KANSAS CITY, Mo. — Are you ready for some ?
The kickoff of the NFL season Thursday with 17,000 fans in the stadium illustrates the nation’s determination to resume its most popular sport in the middle of a pandemic that has already killed nearly 200,000 Americans.
The topic has led to passionate debates at the state and local level, including whether to allow high school seasons to proceed and how many fans to allow in professional and college stadiums.
While Major League Baseball and the NBA have played without fans, the Super Bowl champion Kansas City Chiefs were allowed to open the season Thursday night against the Houston Texans at 22 percent capacity. The remainder of the NFL teams start their seasons Sunday with restrictions that vary by stadium, with some games devoid of fans and others with scaled-back crowd sizes like Kansas City.
Across the country, many high schools have started , but states like California and Illinois cancelled the entire season. There have been scattered outbreaks among players, including an entire team and marching band in a small town in Alabama that had to go into quarantine because of exposure to the virus.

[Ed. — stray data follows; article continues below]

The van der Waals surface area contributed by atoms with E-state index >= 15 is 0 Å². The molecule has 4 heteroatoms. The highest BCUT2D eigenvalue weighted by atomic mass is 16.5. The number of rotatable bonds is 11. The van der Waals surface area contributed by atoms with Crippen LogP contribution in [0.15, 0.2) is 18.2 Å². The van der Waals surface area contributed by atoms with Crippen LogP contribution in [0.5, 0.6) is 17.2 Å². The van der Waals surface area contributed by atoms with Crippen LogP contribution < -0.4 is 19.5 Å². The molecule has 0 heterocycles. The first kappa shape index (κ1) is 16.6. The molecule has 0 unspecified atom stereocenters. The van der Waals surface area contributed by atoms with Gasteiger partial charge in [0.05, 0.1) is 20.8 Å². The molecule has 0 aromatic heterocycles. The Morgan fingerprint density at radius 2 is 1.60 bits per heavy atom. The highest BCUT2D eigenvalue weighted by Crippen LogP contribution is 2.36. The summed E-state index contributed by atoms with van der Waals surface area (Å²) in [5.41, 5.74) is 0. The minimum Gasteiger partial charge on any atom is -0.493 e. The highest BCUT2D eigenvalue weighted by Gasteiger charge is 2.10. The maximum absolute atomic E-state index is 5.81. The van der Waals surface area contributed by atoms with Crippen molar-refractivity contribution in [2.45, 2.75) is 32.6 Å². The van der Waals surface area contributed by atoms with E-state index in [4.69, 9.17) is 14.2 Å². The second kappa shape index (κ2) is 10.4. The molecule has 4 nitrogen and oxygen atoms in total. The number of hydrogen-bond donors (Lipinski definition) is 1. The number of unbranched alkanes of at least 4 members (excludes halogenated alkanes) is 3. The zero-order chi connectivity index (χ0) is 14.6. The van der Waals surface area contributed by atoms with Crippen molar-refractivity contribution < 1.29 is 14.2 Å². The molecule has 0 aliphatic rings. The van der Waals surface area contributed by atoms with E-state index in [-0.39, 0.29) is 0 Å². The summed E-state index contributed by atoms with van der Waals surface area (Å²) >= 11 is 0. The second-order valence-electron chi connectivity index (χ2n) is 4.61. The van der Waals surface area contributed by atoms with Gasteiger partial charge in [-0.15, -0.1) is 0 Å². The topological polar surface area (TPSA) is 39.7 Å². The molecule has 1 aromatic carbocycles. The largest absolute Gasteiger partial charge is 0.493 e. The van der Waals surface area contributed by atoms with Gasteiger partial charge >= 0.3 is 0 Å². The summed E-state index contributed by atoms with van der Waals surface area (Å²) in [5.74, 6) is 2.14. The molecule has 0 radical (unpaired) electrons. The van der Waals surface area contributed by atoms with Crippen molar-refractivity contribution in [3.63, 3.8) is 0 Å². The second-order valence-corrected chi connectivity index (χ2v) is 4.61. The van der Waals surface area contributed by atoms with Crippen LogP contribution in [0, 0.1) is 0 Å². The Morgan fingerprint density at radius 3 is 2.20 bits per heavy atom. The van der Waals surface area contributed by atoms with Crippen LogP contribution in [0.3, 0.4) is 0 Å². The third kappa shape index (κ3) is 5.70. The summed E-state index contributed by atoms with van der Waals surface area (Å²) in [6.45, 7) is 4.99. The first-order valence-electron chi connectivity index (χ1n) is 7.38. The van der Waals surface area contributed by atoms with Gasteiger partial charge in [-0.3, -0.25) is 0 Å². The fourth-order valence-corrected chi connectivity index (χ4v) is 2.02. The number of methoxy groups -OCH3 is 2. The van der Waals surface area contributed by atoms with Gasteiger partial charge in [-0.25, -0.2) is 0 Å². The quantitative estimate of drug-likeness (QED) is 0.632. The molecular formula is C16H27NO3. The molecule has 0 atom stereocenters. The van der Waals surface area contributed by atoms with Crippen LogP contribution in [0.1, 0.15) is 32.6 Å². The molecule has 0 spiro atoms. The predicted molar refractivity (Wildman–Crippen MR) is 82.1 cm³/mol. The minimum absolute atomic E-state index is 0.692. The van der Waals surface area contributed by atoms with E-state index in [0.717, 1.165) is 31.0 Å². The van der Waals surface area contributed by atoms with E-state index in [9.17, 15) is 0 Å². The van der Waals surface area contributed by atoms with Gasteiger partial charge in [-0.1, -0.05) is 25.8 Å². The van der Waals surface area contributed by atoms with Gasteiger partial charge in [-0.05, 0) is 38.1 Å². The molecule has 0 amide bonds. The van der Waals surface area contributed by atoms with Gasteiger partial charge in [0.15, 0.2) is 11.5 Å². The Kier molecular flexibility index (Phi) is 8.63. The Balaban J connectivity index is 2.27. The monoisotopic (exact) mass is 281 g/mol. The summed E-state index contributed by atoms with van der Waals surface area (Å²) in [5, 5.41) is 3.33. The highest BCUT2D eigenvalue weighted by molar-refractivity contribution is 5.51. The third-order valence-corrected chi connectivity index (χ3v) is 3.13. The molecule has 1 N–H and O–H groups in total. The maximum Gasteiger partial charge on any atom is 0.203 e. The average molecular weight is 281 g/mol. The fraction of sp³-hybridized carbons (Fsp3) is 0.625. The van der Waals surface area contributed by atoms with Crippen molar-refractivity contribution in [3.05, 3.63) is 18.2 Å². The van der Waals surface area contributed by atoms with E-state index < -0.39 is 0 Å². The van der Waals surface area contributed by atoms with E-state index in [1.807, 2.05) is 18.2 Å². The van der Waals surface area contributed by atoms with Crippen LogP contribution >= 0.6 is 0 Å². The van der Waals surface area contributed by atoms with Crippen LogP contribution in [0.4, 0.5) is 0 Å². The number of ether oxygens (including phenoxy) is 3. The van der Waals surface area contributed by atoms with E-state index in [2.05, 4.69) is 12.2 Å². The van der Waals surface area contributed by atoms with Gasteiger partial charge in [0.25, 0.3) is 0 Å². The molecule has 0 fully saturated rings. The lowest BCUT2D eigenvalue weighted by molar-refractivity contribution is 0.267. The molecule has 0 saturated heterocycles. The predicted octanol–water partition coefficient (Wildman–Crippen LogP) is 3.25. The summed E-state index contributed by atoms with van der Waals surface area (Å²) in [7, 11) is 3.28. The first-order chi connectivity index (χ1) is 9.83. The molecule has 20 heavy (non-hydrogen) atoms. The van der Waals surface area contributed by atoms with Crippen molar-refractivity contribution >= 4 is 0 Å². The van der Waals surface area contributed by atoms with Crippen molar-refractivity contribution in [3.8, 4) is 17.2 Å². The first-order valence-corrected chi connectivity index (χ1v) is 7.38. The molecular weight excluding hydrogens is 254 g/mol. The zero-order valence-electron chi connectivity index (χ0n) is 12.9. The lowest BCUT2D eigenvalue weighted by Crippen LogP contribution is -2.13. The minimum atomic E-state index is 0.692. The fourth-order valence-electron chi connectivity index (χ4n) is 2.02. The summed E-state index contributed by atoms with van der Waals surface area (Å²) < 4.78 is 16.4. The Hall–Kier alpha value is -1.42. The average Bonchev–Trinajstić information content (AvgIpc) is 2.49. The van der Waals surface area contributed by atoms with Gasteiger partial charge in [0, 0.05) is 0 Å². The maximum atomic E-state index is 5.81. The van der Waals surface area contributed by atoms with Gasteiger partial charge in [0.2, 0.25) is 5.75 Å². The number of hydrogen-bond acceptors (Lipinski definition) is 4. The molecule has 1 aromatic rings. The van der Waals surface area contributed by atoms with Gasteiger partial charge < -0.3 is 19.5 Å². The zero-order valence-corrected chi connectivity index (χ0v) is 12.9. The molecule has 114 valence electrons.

Pennsylvania lawmakers have been sparring this week with the Democratic governor over coronavirus legislation that would give individual districts and private schools sole authority to decide how to conduct and other sports.
For football-obsessed fans, the start of the season is a relief after being cooped up for months — an opportunity to gather with friends at bars, go to games and tailgate parties or head to sportsbooks to place bets. Sportsbooks are expecting a record-breaking season in terms of the amount of money wagered, driven by a public that’s eager for action after months of lockdowns.
And with each of these gatherings comes a greater health risk.
For fans, watching football on TV can be done safely and is a welcome way “to go back to normal things in our lives that we love and enjoy,” said Ali Mokdad, professor of health metrics sciences at the University of Washington in Seattle.
For players, coaches and fans who venture into stadiums, a safe season hinges on what else people are willing to give up to lower the case numbers and control the level of community spread that could breed problems.